Hector Santiago responds to expulsion: I only used resin on the glove

Hector Santiago, a Seattle Mariners pitcher, was ejected in the fifth inning of the first game of the Sunday doubleheader against the Chicago White Sox, after umpires inspected his glove, but the veteran player says he only used resin in what was a damp day.

“Umpire Phil Cuzzi) said he felt a sticky thing inside his glove,” Santiago said after the Mariners’ 3-2 win. “All I used was resin. I used it on both sides to try to keep the sweat from falling onto my hands ”.

Santiago, 33, 10 years in the majors, was pulled from the game after giving away two walks and two hits in his third inning, but was first checked when his glove was confiscated.

Under the league’s new rule to inspect pitchers for possible use of foreign or illegal substances, Santiago handed the glove to Cuzzi for inspection and the umpire sent him off moments later. In replays, it seemed that the referees were checking the inside of Santiago’s glove.

“What we do is check the entire glove for anything that looks sticky or something like that,” explained Tom Hallion, the game’s umpire crew chief. “It was very remarkable and then the rest of the team inspected it to make sure we all agreed. The four of us agreed that it was a sticky substance and that is why we expelled it ”.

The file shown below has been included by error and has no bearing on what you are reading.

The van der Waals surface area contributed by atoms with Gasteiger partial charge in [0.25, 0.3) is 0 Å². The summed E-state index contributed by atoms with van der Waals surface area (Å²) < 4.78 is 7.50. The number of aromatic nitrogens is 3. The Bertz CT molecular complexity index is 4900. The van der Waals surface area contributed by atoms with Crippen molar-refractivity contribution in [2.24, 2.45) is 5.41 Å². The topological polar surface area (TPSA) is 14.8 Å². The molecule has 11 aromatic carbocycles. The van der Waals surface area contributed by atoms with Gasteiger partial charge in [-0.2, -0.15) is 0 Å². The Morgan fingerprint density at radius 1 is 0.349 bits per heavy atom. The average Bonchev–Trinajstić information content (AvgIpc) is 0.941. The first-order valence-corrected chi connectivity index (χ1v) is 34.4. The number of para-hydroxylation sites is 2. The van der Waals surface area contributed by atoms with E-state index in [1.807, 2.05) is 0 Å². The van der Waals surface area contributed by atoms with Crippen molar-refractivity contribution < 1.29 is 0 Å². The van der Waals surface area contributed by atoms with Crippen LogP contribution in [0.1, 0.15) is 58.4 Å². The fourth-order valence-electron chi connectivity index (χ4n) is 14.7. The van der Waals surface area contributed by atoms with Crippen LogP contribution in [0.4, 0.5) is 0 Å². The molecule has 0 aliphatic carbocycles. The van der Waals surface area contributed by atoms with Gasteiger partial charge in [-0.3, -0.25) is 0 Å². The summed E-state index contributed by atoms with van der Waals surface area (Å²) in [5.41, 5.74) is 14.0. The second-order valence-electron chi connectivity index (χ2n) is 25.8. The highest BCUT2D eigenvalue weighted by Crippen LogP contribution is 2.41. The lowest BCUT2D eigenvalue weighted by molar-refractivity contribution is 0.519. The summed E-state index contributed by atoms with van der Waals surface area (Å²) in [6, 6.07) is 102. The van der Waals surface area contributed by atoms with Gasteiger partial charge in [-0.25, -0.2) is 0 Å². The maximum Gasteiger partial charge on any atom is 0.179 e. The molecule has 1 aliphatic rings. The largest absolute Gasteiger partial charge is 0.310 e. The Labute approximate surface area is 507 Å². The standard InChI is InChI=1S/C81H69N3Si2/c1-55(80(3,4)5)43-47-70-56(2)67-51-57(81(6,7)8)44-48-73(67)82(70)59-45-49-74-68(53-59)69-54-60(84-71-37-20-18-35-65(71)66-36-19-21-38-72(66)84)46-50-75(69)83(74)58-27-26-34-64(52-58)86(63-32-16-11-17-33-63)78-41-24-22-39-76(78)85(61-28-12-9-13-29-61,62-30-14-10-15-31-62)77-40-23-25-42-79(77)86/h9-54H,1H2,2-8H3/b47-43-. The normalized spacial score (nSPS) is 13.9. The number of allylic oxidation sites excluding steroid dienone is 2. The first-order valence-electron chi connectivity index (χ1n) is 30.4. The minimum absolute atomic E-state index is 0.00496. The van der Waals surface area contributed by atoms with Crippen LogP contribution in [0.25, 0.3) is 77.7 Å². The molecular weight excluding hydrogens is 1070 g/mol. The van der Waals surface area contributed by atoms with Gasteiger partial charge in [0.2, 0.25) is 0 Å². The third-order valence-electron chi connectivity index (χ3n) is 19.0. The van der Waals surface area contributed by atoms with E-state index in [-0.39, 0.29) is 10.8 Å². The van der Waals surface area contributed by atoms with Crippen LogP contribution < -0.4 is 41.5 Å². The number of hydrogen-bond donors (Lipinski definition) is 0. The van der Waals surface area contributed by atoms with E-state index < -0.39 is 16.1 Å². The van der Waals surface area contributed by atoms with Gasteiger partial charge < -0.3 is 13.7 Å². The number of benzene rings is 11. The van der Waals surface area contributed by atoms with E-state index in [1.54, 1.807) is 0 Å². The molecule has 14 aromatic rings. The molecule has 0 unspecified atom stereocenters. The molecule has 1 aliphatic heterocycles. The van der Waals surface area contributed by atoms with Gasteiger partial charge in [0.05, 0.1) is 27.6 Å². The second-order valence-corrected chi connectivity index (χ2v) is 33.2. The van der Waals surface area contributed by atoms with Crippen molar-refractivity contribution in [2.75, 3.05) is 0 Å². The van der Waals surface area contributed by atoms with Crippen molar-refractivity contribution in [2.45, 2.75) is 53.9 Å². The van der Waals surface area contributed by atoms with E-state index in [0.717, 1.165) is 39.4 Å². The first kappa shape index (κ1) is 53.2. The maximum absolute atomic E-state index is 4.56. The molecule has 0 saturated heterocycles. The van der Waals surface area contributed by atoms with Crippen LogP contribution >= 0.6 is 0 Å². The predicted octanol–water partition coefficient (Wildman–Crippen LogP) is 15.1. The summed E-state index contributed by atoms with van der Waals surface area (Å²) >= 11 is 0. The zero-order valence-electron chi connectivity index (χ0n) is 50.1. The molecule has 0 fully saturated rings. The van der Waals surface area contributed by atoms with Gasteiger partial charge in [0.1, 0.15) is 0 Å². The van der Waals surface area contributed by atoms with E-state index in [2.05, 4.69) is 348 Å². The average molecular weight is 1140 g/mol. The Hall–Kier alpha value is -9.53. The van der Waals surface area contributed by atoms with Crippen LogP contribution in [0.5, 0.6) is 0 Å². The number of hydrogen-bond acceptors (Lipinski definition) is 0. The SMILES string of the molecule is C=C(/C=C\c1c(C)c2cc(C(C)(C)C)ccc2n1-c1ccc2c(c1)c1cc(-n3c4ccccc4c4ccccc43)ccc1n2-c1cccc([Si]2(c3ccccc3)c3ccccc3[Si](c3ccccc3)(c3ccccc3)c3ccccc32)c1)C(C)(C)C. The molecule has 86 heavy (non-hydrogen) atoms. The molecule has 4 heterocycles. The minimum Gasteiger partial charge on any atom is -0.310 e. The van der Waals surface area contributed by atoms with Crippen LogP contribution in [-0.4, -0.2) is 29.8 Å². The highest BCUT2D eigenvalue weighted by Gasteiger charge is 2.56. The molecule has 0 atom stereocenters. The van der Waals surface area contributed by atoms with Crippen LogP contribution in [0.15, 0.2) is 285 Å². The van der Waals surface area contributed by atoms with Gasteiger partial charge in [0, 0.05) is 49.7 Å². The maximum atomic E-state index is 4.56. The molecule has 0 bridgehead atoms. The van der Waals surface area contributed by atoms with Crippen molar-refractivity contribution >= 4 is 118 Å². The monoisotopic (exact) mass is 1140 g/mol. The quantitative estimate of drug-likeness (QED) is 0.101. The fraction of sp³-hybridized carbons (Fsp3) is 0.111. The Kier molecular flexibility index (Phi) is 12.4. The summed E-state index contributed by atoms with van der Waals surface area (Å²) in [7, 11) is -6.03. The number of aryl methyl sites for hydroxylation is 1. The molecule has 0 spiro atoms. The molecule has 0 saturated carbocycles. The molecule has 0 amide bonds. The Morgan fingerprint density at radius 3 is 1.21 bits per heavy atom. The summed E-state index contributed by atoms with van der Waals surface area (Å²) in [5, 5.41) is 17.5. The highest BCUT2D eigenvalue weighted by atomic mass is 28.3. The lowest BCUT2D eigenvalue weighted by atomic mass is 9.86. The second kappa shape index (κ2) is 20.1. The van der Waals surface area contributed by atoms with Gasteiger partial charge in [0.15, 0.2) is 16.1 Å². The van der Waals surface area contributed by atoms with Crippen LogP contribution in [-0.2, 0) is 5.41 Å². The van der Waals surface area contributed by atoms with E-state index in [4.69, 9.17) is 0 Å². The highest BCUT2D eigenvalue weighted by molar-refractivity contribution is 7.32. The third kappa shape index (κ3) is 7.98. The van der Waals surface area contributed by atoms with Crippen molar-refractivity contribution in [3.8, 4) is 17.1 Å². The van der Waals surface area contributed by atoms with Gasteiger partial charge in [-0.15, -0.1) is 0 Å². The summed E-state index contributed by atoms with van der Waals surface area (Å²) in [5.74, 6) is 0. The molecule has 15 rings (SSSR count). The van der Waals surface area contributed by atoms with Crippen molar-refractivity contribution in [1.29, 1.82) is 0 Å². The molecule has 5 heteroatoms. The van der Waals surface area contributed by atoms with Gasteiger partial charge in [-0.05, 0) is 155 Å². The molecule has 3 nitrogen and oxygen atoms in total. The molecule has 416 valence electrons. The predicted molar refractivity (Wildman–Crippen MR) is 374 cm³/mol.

“What they told me was that you can’t use resin on the glove hand,” Santiago said. “When I use resin, I put it on both sides. The umpire said you can’t wear it on the glove hand. “

The glove was seen on television being wrapped by a Major League Baseball authenticator for further inspection in New York under the new rule that went into effect Monday.

“Once they take it and check it, they will only (find) sweat and resin,” said Santiago. “If they are going to use all this scientific process, it will just be sweat and resin. We will be fine”.

“The humidity is 85-90 percent. (Hector) had resin all over his body, ”said Scott Servais, Mariners manager. “When you put resin in your sweat, it becomes sticky.

“Our players do the right thing. We follow the rules, ”he added.

Santiago could face a 10-day suspension and the team could not replace him on the roster while he serves the suspension. You could also be cleared of any suspicions once the glove is thoroughly inspected.

“Use your own judgment on what you think is sticky and not a standard for what we’ve seen in all of our baseball games,” Hallion said.

Santiago is in his first season with the Mariners and entered the first game of Sunday’s doubleheader going 1-1 with a 2.45 ERA in eight appearances.